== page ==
Microbee – a local AU computer
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The Microbee was an Australian computer designed, built, and marketed by Applied Technology, in Gosford, N.S.W. Originally released in February 1982, it was intended for the schools market but also had a wide and deep following amongst home users. A considerable amount of software was published locally for the Microbee, through Honeysoft. Many titles were games (see our entries, for instance, on Chilly Willy, Hoards of the Deep Realm, Emu Joust, Bunyip Adventure, Raft-Away River, Halloween Harry, and Jewels of Sancara Island).
Games were an important use of the Microbee, but the company explicitly encouraged users to adopt a similar playfulness and experimentation with regard to their computer itself. The Microbee was actively marketed in terms of its ability to be modified and ‘hacked’. In the 1980s, the term hacking was frequently used to describe the bringing together of various items of hardware, a sort of creative tinkering with computers, adding and extending their capabilities. The ad for the Hacker’s Handbook (published by ETI and Your Computer) pretty much sums up the attitude.
By the end of 1983, Applied Technology were extolling the benefits of the Series 2 – actually called the ‘Experimenter’ – with a remarkable advertisement featuring a robot arm (presumably interfaced with a Microbee) pouring a cup of tea for its operator.
Did you have a Microbee? What did you use yours for? Was it solely for playing games on or for writing them too? Perhaps you were into electronics? Did you hack your computer (Microbee or otherwise)? What was the computer and what did you make?
I have a few Microbee’s but my main one that I and the family used was a Premium 128k Microbee. The kids played lots of the games and used it for their homework using Wordbee or Wordstar and BeeArtistic for their graphics.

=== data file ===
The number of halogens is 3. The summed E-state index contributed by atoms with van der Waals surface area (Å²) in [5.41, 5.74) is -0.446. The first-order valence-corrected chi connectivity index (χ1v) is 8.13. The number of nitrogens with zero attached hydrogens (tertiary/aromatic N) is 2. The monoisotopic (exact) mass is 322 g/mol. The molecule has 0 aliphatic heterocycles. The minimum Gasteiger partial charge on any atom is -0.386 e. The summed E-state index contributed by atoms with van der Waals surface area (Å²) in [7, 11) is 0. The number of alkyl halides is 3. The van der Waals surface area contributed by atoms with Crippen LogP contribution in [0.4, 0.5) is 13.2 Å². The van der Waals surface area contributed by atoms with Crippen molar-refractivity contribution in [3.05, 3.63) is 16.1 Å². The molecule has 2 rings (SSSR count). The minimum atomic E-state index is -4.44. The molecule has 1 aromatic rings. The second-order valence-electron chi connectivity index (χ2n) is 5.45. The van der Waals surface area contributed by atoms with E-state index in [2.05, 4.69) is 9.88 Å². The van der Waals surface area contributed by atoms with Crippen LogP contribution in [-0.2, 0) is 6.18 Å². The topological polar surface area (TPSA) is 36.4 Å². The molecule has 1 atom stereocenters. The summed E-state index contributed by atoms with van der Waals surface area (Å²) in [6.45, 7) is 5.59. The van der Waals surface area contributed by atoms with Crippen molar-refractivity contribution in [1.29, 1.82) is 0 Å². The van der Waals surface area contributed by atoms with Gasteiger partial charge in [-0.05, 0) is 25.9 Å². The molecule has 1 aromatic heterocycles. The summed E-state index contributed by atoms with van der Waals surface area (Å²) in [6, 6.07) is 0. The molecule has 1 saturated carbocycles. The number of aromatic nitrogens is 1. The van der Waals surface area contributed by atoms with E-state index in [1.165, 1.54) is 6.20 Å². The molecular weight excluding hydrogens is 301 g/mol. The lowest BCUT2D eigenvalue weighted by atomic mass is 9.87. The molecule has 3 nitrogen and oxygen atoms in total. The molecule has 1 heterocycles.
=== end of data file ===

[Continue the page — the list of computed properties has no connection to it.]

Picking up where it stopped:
I did a Turbo upgrade on the 128k Prem which basically doubled it speed. A few cut tracks, some extra wires and swaped the Z80A for a Z80B, thats all that was involved. Now runs at 6.75kHz instead of the normal 3.375kHz which made some of the games challenging. But it never missed a beat and still works today.
I also added a clock kit onto the Coreboard but it never worked and reading the Technical manual, the early Premium coreboards had major problems getting the clock to work. So I never bothered with it. Its still all there, just doesnt work, but no real loss really.
Here is a picture from a Christmas Microbee Brochure of the 128K Premium Microbee, the same as my unit except I actually had 3 floppy drives, 3 x 3.5″ and 1 x 5.25″. The 5.25″ was used to exchange data files (Multiplan files) with the MS-DOS PC at work at the time.
I had a Microbee and I remember having a book that went with it that I used to copy out programs to make simple games, like the one in the box with the caterpillar that got longer and longer as it went round. I played emu joust too, that game was great. I was in primary school when we had the Microbee and I have really fond memories of it.